- Put on some plastic disposable gloves before cutting the peppers.
- Cut off the stems of the togarashi.
- Slit the togarashi peppers lengthwise to split them in half.
- Remove the seeds and white pith with a spoon or just your finger (with gloves on).
- Finely mince the peppers with a sharp knife or food processor.
- Combine the zest of yuzu peel and togarashi peppers.
- Blend together using a suribachi (Japanese mortal and pestle) or food processor.
- Add salt and blend until the salt crystals are no longer visible.
- Add a few drops of yuzu juice.
- Store your yuzu kosho in sterilized glass jars and keep refrigerated.
- You can use it fresh or let the ingredient ferment for a week in the refrigerator.
Where to buy yuzu
You may have some luck finding fresh yuzu fruit at Japanese supermarkets such as Mitsuwa and Nijiya Market, if it's in season.
From what I've read, there are yuzu growers in the U.S., Australia, and in the U.K.
If you don't have access to Japanese citrus fruit, which is likely, I recommend trying lemon or lime zest.
Why not even experiment with grapefruit zest? I can imagine each citrus fruit making a paste with its own distinctive flavor.
Let me know how it goes!
If you've never tried yuzu kosho, I'd recommend buying a bottle that's made in Japan.
Once you know what authentic yuzu tastes like, then you can start experimenting with making your own.
Where to buy yuzu kosho
Another option if you are yuzu-less is store-bought yuzu kosho.
You should be able to find yuzu kosho easily at most Japanese markets outside of Japan.
There's a good chance you won't be able to find at an Asian food store that is more focused on Korean or Chinese ingredients.
It looks like Whole Foods carries a yuzu sauce, but this is different than yuzu kosho.
Buy yuzu kosho online
You can also order both green and red yuzu kosho online.
Amazon carries this brand of authentic red and green yuzu kosho. It's just pricey.
This is a more affordable choice. You can find this brand of condiments at practically every supermarket in Japan.
What is yuzu kosho used for?
From my experience, yuzu kosho is usually used as a condiment to go with grilled meat or fish. The second most popular use is adding it as a citrusy accent to hot pots or soups.
Chefs outside of Japan got creative. I found some recipes for using it as a marinade and salad dressing.
This is more Japanese fusion cooking, not traditional Japanese.
These are some recipes that go well with yuzu kosho:
- Yakitori by Just One Cookbook
- Hot Pot Nabe by Pickled Plum
- Miso soup by Just One Cookbook
- Mizutaki (hot pot) by Just One Cookbook
- Chicken marinade on Epicurious
- Salad Dressing by All Day I Eat
- Grilled Short Ribs by Food Network
- Sashimi (traditionally, only with specific fish)
- Grilled, Poached, or Seared Salmon by Lowcarbing Asian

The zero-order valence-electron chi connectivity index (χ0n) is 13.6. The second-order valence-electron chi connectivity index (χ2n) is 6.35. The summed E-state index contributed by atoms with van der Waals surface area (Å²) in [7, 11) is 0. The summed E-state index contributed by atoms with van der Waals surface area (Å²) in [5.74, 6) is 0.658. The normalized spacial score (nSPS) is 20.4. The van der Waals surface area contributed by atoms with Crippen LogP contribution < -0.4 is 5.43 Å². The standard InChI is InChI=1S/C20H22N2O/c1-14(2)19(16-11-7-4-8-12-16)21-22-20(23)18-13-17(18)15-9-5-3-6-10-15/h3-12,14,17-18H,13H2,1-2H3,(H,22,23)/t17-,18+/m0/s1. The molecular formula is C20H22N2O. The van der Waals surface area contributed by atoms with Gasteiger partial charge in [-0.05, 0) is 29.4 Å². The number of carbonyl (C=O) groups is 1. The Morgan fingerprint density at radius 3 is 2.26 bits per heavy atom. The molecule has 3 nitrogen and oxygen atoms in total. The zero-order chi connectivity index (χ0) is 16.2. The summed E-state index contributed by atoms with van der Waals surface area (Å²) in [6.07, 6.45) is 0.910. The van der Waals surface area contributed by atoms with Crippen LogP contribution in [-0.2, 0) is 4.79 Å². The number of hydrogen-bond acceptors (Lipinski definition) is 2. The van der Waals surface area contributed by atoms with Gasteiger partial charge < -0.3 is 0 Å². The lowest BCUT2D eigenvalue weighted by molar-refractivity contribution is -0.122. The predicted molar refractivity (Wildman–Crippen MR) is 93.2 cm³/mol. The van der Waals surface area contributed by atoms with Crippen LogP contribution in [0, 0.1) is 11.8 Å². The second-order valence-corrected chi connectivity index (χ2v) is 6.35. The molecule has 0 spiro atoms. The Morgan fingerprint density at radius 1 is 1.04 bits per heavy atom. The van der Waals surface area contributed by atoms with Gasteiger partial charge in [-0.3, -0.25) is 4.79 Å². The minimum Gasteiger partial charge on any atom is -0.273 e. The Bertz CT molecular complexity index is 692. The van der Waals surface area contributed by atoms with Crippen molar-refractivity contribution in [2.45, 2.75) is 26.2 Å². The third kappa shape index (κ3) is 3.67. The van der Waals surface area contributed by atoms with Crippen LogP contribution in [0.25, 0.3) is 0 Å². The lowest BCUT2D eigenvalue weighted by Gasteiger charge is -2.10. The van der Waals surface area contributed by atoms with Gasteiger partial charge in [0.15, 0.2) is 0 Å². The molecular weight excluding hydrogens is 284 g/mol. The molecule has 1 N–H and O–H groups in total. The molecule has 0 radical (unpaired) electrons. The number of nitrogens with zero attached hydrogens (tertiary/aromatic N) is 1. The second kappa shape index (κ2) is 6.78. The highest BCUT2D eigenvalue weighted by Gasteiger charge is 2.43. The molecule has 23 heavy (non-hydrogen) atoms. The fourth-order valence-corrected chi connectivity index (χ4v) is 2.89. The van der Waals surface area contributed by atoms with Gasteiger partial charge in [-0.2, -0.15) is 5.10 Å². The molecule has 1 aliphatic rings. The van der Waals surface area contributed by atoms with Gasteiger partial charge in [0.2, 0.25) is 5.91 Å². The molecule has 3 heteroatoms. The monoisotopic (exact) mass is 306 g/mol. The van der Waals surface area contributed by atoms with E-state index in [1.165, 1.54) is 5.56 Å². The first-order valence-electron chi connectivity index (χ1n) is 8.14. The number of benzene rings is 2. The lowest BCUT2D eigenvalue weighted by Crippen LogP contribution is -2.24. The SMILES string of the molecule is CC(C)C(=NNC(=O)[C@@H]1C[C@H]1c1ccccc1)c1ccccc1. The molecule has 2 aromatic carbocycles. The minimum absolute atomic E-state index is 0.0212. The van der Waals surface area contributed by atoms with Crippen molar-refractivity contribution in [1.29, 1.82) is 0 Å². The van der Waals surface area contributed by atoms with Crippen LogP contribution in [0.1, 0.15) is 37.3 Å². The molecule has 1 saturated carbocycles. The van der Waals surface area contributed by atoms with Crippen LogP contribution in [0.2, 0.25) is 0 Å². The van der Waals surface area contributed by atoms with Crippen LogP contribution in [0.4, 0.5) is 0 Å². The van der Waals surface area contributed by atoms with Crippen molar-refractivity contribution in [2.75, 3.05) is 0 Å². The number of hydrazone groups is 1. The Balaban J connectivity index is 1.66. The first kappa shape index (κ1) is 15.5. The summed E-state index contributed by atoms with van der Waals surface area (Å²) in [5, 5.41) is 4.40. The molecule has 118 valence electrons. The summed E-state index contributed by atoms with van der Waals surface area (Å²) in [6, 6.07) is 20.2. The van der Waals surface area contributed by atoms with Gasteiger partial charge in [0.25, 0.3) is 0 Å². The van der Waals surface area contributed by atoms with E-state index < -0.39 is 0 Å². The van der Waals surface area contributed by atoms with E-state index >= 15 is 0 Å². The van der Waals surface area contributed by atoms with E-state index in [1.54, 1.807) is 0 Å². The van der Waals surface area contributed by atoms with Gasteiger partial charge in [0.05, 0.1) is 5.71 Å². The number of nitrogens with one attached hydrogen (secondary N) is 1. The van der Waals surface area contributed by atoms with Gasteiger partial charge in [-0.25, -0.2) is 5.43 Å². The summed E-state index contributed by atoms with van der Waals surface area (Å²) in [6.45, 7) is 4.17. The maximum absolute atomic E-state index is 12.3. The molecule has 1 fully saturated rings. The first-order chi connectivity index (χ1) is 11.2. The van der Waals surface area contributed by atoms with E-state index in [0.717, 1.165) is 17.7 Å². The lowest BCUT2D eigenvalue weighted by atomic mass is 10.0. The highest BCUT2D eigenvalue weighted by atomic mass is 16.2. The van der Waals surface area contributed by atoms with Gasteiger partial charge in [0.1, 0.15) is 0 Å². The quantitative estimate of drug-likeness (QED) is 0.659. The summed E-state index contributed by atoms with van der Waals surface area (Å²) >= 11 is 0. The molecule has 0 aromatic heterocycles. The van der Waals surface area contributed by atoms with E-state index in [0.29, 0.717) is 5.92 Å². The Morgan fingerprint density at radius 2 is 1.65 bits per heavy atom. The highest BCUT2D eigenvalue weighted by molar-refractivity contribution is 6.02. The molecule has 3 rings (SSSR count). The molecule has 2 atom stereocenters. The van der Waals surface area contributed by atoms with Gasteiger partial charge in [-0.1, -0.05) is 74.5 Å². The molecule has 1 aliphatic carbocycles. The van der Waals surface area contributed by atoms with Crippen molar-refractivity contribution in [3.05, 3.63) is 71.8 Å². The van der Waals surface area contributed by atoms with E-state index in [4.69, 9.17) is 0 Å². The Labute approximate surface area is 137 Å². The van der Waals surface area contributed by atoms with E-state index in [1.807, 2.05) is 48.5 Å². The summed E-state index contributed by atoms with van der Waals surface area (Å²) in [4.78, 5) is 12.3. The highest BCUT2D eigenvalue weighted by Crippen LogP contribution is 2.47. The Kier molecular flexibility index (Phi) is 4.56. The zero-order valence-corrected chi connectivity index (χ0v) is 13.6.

- Soba (or udon noodles) by eyesandhour
- Oden by Just One Cookbook
- Somen by Pickled Plum
- Hiyako Tofu by Pickled Plum
According to one of the main yuzu kosho brands in Japan, it also goes well with pasta and fried rice.
How to store yuzu kosho
Once you open a store-bought jar or tube of yuzu kosho paste, put it in the refrigerator.
I keep my homemade yuzu kosho in a small glass jar with a screw-top lid.
Sterilize the glass jar before putting the freshly made yuzu kosho inside.
Make sure to use a clean spoon each time you take some of the yuzu kosho from the jar. Wipe the lid clean before putting it back on the jar.
How long does yuzu kosho last?
Today when I was grocery shopping, I checked out all the expiration dates. I live in Tokyo.
Yuzu kosho from the supermarket lasts a long time in the fridge. Out of the three jars and one tube I looked at, the expiration was 5 months to 10 months.
Even the one that lasts 10 months contained no preservatives.
My homemade version can also last for a long time in the refrigerator, up to three months. Though, I would use up in a few weeks.
Since it's simple to make, I just make small batches whenever I get my hands on organic yuzu.
To keep it longer, you can put it in the freezer for up to a year.
What can I substitute for yuzu kosho (柚子こしょう) ?
This is a tough one to answer since it's such a unique tasting condiment.
These are the other condiments that typically go with grilled sasami yakitori:
- Japanese mayonnaise with mentaiko (spicy cod roe)
- pickled plum sauce with shiso leaves
- nori seaweed
Karashi mustard, wasabi, ginger paste, lemon slices, and shichimi also common flavors that go with Japanese-style grilled meats.
Note: If you are unable to get your hands on yuzu or togarashi peppers, I suggest some alternative ingredients below.
Before making your own yuzu kosho, you may want to order a bottle on the internet before you try to replicate the taste with local ingredients where you live.
Substitutes for yuzu (柚子)
Other varieties of citrus are worth a try. I haven't tried them out personally.
These are the ones I noticed at the supermarket today: lemons, limes, unripe green lemons (available in Japan), mikan (Mandarin oranges), and sudachi, which is another green citrus fruit.
You could also try: meyer lemons, grapefruit, citron, or orange.
Substitutes for togarashi (唐辛子), Japanese spicy peppers
You want to use a hot chili, not like a bell pepper (also called paprika or capsicum).
Most of Japan's green chili peppers, like ao togarashi, are relatively mild.
You can choose a spicier variety of pepper if want to make yuzu kosho that will shoot flames from your nostrils.
Thai chiles, also called bird's eye chili would be a good alternative. Chiles used in Mexican cooking are other options to try: Serrano chili or jalapeño.
Remove the stem, seeds, and as much of the white pith as possible.
Still have some extra yuzu leftover?
Try out this recipe: